Understanding Employment Terminology: AWOL, Just Cause, and Authorized Cause

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When an individual becomes part of an organization, whether a volunteer group or a full-time professional position, it is important to understand the implications and consequences of their actions, or in some cases, inaction. This may seem a bit harsh and punitive at first glance. It is useful to understand these rights and obligations as these are the very elements which distinguish an employee from an entrepreneur or one employed on an ad hoc basis. It is also an opportunity for an employee to understand the type of commitment being undertaken. The context for these rights and obligations are the implied duties and obligations under the employment contract which are themselves corollaries of explicit rights and obligations under the same. Any understanding of such rights and obligations would be an empowerment for an employee and more substantively, would be a tool for the upholding or restoration of a right or obligation allegedly violated.

AWOL: Absence Without Leave

One key concept in understanding the contractual term of employment is to understand that most employment is regarded as continuous and any interruption in the employment is of importance. Absent Without Official Leave (AWOL) refers to an employee’s unauthorized absence from work without notifying their employer or obtaining the necessary approval. This behavior often occurs due to various reasons, including job dissatisfaction, personal or family issues, conflict with management or colleagues, or misunderstanding company policies regarding leave and absenteeism. Sometimes, employees might go AWOL due to health problems, financial stress, or to pursue other job opportunities without formally resigning. Understanding the root causes of AWOL is essential for employers to address underlying issues, improve workplace conditions, and implement policies that encourage open communication and proper leave management.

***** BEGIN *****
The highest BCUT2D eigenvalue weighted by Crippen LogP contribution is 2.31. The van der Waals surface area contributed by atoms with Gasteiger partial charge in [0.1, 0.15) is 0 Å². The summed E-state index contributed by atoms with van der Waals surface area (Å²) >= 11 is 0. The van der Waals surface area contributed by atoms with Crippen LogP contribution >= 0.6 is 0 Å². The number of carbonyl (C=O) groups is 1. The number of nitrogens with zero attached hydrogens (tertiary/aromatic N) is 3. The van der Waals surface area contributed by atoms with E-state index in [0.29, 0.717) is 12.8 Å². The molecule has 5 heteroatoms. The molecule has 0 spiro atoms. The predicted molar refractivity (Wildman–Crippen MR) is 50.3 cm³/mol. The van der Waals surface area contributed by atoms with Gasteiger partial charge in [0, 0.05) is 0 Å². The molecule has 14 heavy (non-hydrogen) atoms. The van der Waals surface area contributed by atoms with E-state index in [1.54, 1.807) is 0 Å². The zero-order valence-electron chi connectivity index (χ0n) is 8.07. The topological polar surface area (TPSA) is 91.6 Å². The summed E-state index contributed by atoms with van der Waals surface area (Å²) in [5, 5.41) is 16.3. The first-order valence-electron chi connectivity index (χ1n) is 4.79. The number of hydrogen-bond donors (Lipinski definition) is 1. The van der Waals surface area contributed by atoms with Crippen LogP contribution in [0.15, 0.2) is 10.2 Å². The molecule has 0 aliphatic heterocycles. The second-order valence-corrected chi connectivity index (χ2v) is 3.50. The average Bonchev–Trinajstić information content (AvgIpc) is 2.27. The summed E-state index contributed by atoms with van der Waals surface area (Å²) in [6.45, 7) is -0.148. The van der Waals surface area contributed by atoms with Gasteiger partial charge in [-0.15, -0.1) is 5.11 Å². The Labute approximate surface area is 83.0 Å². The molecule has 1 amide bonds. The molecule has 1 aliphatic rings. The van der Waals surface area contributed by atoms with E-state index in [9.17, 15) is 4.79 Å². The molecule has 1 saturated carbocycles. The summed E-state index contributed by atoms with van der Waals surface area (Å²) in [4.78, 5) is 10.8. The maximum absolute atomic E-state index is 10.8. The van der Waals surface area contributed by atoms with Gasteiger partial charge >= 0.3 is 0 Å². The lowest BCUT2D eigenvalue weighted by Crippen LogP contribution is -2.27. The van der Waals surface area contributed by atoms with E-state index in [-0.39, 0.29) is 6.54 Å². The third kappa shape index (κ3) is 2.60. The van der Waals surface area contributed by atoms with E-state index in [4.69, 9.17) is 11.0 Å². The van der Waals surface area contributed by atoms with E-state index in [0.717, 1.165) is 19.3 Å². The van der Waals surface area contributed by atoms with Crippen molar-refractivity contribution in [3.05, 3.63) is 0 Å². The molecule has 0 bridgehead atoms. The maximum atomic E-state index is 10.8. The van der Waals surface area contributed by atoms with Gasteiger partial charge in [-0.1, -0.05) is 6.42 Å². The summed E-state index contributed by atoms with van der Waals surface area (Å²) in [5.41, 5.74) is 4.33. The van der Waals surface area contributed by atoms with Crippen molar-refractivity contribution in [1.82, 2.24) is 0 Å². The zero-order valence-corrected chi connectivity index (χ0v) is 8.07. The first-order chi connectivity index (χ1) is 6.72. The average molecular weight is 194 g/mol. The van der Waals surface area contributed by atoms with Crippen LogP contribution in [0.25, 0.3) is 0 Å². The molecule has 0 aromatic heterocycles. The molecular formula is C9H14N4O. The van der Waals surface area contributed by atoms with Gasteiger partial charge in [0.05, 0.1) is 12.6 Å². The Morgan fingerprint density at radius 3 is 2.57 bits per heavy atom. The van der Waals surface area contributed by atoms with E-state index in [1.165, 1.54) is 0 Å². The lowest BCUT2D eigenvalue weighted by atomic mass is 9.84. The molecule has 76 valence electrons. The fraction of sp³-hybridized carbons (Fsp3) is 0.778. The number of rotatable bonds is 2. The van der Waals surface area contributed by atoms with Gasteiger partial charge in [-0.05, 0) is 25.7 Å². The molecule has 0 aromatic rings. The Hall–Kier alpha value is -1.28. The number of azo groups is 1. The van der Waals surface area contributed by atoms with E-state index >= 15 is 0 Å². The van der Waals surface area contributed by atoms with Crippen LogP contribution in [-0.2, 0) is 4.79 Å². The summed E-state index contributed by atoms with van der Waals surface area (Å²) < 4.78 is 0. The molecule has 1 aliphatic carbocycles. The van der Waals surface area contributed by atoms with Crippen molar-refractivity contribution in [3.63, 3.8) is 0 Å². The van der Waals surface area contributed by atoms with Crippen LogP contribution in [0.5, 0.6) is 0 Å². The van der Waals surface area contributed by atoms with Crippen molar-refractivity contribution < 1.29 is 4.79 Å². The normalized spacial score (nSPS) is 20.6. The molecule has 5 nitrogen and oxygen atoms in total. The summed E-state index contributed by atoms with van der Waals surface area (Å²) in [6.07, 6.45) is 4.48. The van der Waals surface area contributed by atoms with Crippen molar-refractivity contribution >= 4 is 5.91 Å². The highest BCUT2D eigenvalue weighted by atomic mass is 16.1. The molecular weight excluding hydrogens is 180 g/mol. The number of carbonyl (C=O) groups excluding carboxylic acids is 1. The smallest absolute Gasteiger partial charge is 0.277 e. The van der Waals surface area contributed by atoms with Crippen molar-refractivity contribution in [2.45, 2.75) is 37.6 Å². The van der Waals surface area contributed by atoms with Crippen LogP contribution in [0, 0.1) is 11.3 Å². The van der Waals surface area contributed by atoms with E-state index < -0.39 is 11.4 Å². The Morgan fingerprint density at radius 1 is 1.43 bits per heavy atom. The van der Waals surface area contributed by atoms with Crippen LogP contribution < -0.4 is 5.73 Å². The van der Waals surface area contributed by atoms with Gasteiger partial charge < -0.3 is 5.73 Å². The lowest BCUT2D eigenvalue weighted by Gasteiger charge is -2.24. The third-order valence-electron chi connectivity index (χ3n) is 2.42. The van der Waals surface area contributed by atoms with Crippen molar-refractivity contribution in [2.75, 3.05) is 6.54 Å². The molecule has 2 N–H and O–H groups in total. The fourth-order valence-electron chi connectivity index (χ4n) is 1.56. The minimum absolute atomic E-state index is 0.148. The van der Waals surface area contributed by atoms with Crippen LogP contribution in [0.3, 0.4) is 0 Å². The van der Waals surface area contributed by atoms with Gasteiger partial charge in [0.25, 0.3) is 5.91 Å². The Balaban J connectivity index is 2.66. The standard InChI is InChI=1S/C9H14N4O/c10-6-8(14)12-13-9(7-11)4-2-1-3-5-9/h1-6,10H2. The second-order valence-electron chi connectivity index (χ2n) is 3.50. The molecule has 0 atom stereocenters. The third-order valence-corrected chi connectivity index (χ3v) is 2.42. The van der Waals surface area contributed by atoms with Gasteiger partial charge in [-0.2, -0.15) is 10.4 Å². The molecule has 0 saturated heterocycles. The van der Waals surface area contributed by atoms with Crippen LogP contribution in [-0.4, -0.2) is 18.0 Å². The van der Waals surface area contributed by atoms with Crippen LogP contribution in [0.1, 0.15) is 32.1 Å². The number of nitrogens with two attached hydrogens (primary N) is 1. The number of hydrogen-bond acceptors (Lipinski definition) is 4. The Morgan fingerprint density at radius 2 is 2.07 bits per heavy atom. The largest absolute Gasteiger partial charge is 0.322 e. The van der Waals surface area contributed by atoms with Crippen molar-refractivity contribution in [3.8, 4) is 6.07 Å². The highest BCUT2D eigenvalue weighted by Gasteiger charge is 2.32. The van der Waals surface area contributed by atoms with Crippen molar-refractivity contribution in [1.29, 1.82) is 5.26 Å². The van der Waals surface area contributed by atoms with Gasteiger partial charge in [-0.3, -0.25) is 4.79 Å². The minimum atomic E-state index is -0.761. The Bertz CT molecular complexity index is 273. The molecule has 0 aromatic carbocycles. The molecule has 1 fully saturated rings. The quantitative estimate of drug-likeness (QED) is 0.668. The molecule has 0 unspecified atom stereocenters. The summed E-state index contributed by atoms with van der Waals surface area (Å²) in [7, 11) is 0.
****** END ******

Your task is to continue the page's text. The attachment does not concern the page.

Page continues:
Just Cause: Definition and Examples

According to the different legal systems, there are many definitions of what is a “just cause” for discipline or discharge. This essay will describe when an employee can be disciplined or discharged with this particular cause, and what kind of conduct or work performance does not generally constitute “just cause”. Just cause is typically labelled as a fair and honest reason, regulated by good faith on the part of the employer in enforcing its rules, and reasonableness in the expectation and enforcement. Not only is setting the standard of just cause a guide for employers to regulate their conduct towards employees, but it also provides a solid definition to determine whether discipline was just or unjust and a definition to govern employee conduct.

Authorized Cause: Termination with Legal Grounds

If an employer can succeed in proving that there was redundancy, the next battle will be to prove that the correct procedure was followed for making the employee redundant. If an employer fails to demonstrate that the employee was properly informed in writing about the redundancy, the termination will be considered illegal in the case of Omar-Farouk v. Bonifacio and later confirmed in St. Michael Academy v. Peregrino when it was stated that the employee should also be informed about the criteria for the selection of the employee to be made redundant. Failure to meet these requirements will render the dismissal unjustified. In Marikina Doctors Hospital v. Generosa, it was stated that in redundancy, the employer is under the obligation to afford some benefits to the employee. If an employer can successfully prove redundancy and terminate an employee, the employee will be entitled to a separation pay.

Redundancy is defined in Art. 283 as the duplication of any functions of the company. It is also considered as “superfluous”. The employer must a) produce evidence of the alleged redundancy, and b) show that the employee was properly informed in writing. What makes this situation complicated for the employer is that the redundancy of functions in the company is an internal process and therefore not known to the public. Due to this, many employees have successfully claimed that the redundancy does not actually exist and the termination was just to remove the employee from the company.

The specific nature and functions of AWOL and the requirements for justified dismissal have experienced certain changes as a result of the Act. It has been seen that the codification of these terms that were previously only known at common law is not to the advantage of the employee, and some employers may take advantage of the changes to avoid personal grievances. With justified dismissal, the situation is similar in that although there are some benefits to an employee, they are often outweighed by the increased power of the employer to dismiss an employee without facing consequences. This can be seen to conflict with the overall aim of the Act to not only increase fairness in employment, but safety and health and the promotion of good employment practices. We can help you find solutions for legal assistance and cases on just cause and authorized cause.